Nick Kyrgios has attempted to end a public row with American rap star Drake, after he took exception to his music being called “flat” by the Australian.
The disagreement between the two came about after the world number 66 spoke of a lack of motivation in his third round match at Wimbledon in June against Czech Jiri Vesely, which he won 3-3, 6-3, 7-5, 6-2.
The 19-year-old blamed his slow start to the match on the music that he had been listening to by Drake before the match.
Kyrgios said after the match: “I came out really flat, so hopefully I won't listen to that again.
“It was actually Drake. Yeah. Didn't do the job for me."
Those comments made by the Wimbledon debutant did not sit well with Drake, who threatened to “chop him right down” if the pair were to come face to face.
“I also want to meet this guy that says that he lost because he listened to my music," he said at a press conference before the ESPYS, sports broadcaster ESPN’s annual awards show on Wednesday.
"I also want to meet that guy and look him in the eye and see exactly who he is as a man and size him up and then chop him right down.
“Nick whatever-his-name-is because he didn't win, so that's how he's going to be remembered: 'Nick whatever-his-name-is.'
But Kyrgios has moved to calm the situation before the dispute escalates any further, and he expressed on his Twitter page that he did not wish to cause controversy with his comments, stating he has no problems with Drake’s music.
He tweeted on Monday evening: “Let's be clear. I like @Drake - love his music, just said I was a little flat, ended up winning that match. No blame game here.”
Despite Drake not previously knowing of the Australian number three, it has been a whirlwind few weeks for Kyrgios, who was relatively unknown by casual tennis fans before appearing at SW19 this year.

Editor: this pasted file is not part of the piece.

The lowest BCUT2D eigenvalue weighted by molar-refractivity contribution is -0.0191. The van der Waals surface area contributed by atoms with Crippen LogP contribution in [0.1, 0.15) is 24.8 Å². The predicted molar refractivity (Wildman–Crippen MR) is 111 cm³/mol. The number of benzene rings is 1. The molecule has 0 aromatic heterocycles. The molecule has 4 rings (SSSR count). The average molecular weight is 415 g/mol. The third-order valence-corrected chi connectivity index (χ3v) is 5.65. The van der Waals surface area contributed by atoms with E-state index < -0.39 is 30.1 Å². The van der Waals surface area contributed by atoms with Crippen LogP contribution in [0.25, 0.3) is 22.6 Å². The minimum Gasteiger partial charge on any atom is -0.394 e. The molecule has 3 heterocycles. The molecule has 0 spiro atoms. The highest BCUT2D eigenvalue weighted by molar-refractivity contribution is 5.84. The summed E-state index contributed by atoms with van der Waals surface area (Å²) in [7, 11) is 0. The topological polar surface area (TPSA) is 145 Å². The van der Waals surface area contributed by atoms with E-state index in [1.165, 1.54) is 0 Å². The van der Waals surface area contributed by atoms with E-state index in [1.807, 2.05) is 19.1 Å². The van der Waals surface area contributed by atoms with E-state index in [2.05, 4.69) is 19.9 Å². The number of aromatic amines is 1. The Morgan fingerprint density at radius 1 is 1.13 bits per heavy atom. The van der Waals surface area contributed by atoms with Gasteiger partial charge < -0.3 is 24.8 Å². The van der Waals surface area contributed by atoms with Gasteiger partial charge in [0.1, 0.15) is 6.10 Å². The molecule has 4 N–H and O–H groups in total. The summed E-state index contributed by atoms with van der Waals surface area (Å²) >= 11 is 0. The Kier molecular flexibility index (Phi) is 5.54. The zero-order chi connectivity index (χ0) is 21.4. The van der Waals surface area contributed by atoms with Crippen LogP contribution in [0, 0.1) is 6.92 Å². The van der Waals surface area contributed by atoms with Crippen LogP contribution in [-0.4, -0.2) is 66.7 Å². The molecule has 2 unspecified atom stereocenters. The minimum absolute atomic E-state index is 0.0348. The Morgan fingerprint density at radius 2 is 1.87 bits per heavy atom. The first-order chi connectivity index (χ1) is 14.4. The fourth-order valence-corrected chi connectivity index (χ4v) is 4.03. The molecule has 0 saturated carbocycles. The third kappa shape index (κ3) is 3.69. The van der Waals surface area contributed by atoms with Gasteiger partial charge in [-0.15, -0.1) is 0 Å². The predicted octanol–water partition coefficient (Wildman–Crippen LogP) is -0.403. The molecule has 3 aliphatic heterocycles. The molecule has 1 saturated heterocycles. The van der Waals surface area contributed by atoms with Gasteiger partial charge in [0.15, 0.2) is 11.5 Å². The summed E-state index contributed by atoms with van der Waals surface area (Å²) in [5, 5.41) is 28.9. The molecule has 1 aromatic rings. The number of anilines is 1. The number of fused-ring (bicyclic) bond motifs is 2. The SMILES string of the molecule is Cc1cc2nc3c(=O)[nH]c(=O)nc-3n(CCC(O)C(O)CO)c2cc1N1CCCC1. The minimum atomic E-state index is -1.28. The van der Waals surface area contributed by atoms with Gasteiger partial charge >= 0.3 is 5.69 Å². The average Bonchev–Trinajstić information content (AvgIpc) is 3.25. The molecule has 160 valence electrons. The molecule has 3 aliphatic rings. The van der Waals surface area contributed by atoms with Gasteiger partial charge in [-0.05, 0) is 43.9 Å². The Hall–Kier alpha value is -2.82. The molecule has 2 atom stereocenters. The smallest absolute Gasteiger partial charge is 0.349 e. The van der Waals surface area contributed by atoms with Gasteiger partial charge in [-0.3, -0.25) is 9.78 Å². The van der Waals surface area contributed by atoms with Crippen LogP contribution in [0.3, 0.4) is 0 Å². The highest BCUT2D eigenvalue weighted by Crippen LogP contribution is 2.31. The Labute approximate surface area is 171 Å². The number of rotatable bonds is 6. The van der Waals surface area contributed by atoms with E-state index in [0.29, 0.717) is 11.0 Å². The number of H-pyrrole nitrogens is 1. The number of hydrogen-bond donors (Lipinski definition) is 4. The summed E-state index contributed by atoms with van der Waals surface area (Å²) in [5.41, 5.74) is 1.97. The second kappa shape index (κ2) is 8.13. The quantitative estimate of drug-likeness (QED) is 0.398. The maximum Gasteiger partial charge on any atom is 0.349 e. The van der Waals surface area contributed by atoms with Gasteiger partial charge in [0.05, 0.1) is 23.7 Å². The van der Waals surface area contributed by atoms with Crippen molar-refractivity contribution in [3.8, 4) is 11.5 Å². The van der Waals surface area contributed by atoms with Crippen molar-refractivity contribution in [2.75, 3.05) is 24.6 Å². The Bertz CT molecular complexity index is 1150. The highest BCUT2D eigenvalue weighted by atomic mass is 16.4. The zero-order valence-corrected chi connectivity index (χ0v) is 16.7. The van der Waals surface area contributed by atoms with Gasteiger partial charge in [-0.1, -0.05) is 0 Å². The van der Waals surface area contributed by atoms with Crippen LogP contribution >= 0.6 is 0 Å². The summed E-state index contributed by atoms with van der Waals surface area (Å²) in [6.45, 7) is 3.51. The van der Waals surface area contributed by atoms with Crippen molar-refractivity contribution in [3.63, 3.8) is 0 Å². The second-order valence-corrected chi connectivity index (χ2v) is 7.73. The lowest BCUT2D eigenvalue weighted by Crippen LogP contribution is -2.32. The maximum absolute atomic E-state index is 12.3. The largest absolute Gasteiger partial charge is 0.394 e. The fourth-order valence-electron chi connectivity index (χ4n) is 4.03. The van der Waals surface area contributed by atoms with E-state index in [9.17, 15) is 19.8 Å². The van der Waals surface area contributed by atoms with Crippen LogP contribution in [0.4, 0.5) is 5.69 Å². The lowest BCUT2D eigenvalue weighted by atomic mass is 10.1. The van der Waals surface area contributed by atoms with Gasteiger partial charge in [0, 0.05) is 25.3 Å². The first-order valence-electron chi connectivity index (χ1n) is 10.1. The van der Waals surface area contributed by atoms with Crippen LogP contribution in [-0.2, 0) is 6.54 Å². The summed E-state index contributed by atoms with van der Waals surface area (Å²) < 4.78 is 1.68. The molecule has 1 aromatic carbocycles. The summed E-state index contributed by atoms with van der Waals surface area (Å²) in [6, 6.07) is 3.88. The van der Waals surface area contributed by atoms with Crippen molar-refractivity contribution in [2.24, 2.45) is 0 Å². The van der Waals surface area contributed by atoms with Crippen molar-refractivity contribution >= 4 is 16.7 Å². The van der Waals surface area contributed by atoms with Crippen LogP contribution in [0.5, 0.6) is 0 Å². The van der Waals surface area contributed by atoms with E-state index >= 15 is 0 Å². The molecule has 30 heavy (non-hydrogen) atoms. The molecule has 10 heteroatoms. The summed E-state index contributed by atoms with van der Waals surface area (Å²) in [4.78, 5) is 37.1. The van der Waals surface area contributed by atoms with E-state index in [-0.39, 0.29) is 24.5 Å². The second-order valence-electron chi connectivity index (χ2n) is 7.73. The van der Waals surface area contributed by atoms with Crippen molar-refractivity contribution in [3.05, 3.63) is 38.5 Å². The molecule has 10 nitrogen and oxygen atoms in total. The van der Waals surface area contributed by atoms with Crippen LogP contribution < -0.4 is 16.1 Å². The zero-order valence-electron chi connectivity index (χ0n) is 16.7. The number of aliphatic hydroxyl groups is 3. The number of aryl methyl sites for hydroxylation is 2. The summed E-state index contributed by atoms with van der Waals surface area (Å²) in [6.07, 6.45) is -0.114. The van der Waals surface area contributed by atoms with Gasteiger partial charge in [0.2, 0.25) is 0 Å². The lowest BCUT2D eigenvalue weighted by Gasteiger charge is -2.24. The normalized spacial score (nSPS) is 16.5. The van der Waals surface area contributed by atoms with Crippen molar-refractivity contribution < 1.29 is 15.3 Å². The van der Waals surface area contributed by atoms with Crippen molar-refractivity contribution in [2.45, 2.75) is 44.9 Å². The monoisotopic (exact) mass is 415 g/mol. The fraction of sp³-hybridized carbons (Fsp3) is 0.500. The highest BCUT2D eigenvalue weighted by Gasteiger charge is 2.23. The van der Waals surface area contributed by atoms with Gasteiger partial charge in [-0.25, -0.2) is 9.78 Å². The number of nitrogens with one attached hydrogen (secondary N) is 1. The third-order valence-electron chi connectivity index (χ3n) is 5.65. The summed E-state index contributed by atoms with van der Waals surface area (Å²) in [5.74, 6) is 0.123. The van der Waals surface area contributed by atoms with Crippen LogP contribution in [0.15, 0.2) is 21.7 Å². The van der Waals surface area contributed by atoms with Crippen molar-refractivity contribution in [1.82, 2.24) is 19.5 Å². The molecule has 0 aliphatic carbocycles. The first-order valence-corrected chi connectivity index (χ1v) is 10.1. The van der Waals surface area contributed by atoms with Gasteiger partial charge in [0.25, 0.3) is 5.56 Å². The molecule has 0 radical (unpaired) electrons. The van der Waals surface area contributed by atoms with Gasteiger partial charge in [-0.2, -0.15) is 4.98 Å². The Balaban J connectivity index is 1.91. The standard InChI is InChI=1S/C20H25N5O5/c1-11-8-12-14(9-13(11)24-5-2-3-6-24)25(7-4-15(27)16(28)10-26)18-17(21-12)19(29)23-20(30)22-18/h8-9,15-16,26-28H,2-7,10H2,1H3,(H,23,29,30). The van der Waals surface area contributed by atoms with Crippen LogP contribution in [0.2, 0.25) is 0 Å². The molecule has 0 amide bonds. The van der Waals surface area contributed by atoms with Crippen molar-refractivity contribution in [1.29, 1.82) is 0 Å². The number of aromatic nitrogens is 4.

Rise to fame
The wildcard advanced to the quarter-finals, and he made headlines around the world when beating then world number one and former champion Rafael Nadal 7-6, 5-7, 7-6, 6-3, before losing in four sets to Canada’s Milos Raonic in the quarter-finals the following day.
As he was ranked at 144 in the world at the time, he became the third player to knock the Spaniard out of the tournament from outside the top 100 in the last three years, and the first teenager to beat a world number one at a Grand Slam since Nadal beat Roger Federer at the French Open in 2005.
Kyrgios’ recent run of form on grass, which also saw him win a challenger event in Nottingham before Wimbledon, has seen his world ranking rise by a staggering 78 places.
US Open qualification
Moving into the top 100 means that he will now qualify automatically for the final Grand Slam of the year at the US Open in New York, which begins at the end of August, in what will be his sixth Grand Slam tournament appearance.
Making it into the main draw without having to go through qualifying or be given a wildcard caps a monumental rise to fame for the former junior Australian Open champion, as he was ranked at 838 at the start of the 2013 season.
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